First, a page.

Indeed. Fiction and stories provide society with very useful tools and feedback. Of course, a large portion of what we experience as “stories” is co-opted corporate blabbering, which is perhaps what Robin Hanson was alluding to. But like democracy, just because our corporatocracy has corrupted storytelling doesn’t mean the format is flawed, it means our methods of transmission are flawed. In this sense it does remind me of religion; big media stories often spin the same wheels, tell the same stories, and comfort, pacify. You can receive your support for a small donation to the church.

But fiction, separated from the construct of money, can be a laboratory, it can be a method of learning empathy, it can be the allergic reaction to social policies.

16 k May 9, 2012 at 1:25 pm
17 Doc Merlin May 9, 2012 at 3:02 pm

Humans think in stories. We can’t really process complex time-dependent information otherwise. For us, giving up stories is the same as giving up thinking.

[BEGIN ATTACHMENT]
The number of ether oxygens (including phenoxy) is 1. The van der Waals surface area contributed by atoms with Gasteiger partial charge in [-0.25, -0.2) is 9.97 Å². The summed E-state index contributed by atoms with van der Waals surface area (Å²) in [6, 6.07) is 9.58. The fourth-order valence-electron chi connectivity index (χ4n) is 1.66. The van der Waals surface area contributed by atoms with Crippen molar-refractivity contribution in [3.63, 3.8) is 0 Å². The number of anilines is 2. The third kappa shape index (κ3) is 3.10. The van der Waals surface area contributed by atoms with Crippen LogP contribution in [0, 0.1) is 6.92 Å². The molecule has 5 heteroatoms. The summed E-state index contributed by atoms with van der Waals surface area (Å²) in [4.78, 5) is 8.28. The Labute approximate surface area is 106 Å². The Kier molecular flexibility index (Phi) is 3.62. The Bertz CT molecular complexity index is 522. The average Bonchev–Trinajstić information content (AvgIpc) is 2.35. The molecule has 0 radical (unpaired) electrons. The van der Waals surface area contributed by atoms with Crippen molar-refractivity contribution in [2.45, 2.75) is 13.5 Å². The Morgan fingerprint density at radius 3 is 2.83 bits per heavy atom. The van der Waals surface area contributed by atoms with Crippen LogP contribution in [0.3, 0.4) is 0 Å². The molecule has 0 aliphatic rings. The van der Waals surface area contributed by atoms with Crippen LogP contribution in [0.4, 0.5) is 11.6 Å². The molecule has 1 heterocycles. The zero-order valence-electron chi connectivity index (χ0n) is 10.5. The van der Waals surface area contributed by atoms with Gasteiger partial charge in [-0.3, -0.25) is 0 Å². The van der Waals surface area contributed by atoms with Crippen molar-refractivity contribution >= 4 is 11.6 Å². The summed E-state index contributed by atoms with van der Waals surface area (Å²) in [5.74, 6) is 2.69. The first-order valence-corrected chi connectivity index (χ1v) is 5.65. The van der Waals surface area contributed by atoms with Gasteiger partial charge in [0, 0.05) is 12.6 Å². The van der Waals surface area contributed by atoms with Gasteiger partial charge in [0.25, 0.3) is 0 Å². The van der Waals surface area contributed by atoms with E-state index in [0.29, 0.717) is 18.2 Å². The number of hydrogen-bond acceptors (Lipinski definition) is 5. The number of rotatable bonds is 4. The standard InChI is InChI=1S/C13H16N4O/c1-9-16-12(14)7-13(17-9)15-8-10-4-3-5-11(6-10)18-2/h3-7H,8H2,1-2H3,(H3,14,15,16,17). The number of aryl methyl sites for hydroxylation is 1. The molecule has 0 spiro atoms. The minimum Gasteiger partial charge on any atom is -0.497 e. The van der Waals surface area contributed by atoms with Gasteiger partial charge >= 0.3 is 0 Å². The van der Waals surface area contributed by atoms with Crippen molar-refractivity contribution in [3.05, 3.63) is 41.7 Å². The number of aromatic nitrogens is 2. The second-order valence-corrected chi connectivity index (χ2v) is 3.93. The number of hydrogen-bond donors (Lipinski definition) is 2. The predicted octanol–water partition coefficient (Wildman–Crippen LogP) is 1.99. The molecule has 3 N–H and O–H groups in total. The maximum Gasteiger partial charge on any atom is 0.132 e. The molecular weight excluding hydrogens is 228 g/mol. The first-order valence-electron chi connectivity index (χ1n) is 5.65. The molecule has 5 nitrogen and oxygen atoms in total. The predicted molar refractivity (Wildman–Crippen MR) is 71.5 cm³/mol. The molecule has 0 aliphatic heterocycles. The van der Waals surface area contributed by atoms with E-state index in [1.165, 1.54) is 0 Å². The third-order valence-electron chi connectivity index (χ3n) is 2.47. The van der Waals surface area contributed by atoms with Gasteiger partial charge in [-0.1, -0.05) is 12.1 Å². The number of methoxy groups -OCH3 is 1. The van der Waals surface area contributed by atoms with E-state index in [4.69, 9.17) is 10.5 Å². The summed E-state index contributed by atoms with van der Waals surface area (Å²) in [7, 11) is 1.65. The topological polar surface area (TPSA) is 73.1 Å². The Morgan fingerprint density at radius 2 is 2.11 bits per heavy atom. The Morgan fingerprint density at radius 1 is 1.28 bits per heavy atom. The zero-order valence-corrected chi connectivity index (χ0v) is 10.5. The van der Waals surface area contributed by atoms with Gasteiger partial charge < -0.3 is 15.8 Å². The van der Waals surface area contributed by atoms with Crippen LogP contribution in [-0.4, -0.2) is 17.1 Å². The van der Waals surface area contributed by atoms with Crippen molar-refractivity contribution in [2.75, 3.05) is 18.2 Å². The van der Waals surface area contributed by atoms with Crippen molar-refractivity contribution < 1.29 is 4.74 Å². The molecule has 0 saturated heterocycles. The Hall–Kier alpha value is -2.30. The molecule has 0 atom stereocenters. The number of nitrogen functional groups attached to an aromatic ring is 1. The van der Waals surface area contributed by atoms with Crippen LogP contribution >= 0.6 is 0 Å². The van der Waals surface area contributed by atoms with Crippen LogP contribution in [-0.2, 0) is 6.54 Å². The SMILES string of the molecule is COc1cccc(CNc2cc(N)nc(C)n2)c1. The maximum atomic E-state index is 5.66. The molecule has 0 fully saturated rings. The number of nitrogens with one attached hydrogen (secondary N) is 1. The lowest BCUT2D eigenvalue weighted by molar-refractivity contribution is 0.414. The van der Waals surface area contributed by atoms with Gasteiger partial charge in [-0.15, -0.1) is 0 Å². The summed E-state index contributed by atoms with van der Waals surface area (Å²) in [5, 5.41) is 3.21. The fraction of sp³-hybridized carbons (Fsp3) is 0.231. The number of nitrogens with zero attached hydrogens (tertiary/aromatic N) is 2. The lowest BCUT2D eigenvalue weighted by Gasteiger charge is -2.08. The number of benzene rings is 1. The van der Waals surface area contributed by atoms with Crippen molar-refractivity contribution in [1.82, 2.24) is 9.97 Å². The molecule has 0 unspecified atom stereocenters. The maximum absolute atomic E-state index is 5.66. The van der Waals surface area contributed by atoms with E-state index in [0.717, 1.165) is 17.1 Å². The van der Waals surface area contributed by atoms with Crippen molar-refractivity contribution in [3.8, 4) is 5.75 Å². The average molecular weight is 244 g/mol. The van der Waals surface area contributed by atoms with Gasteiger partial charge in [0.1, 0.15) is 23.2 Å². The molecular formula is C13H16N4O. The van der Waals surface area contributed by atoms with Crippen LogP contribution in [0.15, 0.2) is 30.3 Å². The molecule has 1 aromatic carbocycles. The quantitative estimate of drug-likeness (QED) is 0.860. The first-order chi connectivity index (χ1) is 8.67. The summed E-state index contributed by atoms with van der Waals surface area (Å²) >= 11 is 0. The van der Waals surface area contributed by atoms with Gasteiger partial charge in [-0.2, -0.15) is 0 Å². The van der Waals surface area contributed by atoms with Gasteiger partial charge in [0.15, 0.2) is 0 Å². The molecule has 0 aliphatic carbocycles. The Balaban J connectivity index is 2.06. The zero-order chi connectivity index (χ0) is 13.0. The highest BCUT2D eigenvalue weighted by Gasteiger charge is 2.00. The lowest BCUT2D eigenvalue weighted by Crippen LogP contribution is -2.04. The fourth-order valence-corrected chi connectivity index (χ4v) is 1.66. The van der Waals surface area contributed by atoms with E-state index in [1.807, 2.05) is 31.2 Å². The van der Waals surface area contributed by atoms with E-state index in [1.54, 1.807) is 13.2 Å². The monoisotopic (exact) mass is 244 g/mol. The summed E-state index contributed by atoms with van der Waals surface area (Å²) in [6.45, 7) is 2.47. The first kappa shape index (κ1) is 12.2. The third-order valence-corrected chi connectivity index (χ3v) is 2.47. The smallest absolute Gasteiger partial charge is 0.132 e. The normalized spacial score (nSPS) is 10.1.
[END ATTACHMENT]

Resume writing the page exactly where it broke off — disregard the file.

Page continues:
18 CThomas May 9, 2012 at 4:58 pm

Re 2, the analogy seems obviously wrong. If one gives up religion because one believes it is false, that is refusing to ascribe a particular truth-value (i.e., “true”) to the relgious claims. Giving up stories is entirely different, because the enjoyer of stories never believed them. The enjoyer of (fictional) stories ascribes the same truth value to the stories (“false”) as the one who has given them up. So the argument doesnn’t work. And I say that as someone who both believes in a particular religion and who deosn’t like fictional stories.


19 Steve May 9, 2012 at 7:11 pm

Very interesting. I do not partake in religion but do enjoy fictional stories and believe something very similar. The fact that religion is not just a story is part of what makes it religion. A person who takes up religion for its benefits without believing in it is a hypocrite and rightly should be vilified by the faithful adherents. It may be that the author is saying we should try to make a sincere attempt to believe in the religion but the initial motives are very questionable.

20 Bernard Guerrero May 9, 2012 at 7:23 pm